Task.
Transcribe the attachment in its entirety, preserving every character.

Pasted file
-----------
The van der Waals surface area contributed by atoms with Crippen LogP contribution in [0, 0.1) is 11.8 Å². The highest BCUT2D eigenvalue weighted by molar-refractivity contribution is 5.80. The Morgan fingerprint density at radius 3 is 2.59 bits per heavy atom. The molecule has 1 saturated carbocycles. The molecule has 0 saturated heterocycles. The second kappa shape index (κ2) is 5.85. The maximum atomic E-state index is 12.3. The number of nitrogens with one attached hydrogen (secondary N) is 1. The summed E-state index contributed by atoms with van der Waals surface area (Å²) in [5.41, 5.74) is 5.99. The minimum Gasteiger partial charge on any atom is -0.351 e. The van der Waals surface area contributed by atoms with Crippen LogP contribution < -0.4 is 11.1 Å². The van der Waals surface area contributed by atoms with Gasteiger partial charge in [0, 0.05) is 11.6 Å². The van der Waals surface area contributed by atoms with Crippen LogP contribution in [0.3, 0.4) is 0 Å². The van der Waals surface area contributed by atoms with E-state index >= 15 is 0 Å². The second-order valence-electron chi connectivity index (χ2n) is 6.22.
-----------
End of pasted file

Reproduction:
The van der Waals surface area contributed by atoms with Crippen LogP contribution in [0, 0.1) is 11.8 Å². The highest BCUT2D eigenvalue weighted by molar-refractivity contribution is 5.80. The Morgan fingerprint density at radius 3 is 2.59 bits per heavy atom. The molecule has 1 saturated carbocycles. The molecule has 0 saturated heterocycles. The second kappa shape index (κ2) is 5.85. The maximum atomic E-state index is 12.3. The number of nitrogens with one attached hydrogen (secondary N) is 1. The summed E-state index contributed by atoms with van der Waals surface area (Å²) in [5.41, 5.74) is 5.99. The minimum Gasteiger partial charge on any atom is -0.351 e. The van der Waals surface area contributed by atoms with Crippen LogP contribution < -0.4 is 11.1 Å². The van der Waals surface area contributed by atoms with Gasteiger partial charge in [0, 0.05) is 11.6 Å². The van der Waals surface area contributed by atoms with Crippen LogP contribution in [0.3, 0.4) is 0 Å². The van der Waals surface area contributed by atoms with E-state index >= 15 is 0 Å². The second-order valence-electron chi connectivity index (χ2n) is 6.22.